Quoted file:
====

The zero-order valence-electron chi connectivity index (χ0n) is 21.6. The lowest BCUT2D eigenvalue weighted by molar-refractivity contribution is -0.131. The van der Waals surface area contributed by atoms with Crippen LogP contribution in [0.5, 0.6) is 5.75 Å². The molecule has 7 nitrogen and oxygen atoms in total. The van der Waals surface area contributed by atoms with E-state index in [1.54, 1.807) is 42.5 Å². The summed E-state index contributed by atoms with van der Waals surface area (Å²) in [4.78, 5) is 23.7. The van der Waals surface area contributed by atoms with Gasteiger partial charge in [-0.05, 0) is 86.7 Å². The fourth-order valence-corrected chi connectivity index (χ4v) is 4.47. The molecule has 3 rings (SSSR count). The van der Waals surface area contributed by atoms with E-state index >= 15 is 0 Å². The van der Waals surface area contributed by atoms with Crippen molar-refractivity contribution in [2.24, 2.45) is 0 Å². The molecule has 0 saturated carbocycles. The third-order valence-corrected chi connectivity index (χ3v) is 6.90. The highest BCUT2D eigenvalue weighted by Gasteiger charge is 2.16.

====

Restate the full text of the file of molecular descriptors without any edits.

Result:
The zero-order valence-electron chi connectivity index (χ0n) is 21.6. The lowest BCUT2D eigenvalue weighted by molar-refractivity contribution is -0.131. The van der Waals surface area contributed by atoms with Crippen LogP contribution in [0.5, 0.6) is 5.75 Å². The molecule has 7 nitrogen and oxygen atoms in total. The van der Waals surface area contributed by atoms with E-state index in [1.54, 1.807) is 42.5 Å². The summed E-state index contributed by atoms with van der Waals surface area (Å²) in [4.78, 5) is 23.7. The van der Waals surface area contributed by atoms with Gasteiger partial charge in [-0.05, 0) is 86.7 Å². The fourth-order valence-corrected chi connectivity index (χ4v) is 4.47. The molecule has 3 rings (SSSR count). The van der Waals surface area contributed by atoms with E-state index >= 15 is 0 Å². The van der Waals surface area contributed by atoms with Crippen molar-refractivity contribution in [2.24, 2.45) is 0 Å². The molecule has 0 saturated carbocycles. The third-order valence-corrected chi connectivity index (χ3v) is 6.90. The highest BCUT2D eigenvalue weighted by Gasteiger charge is 2.16.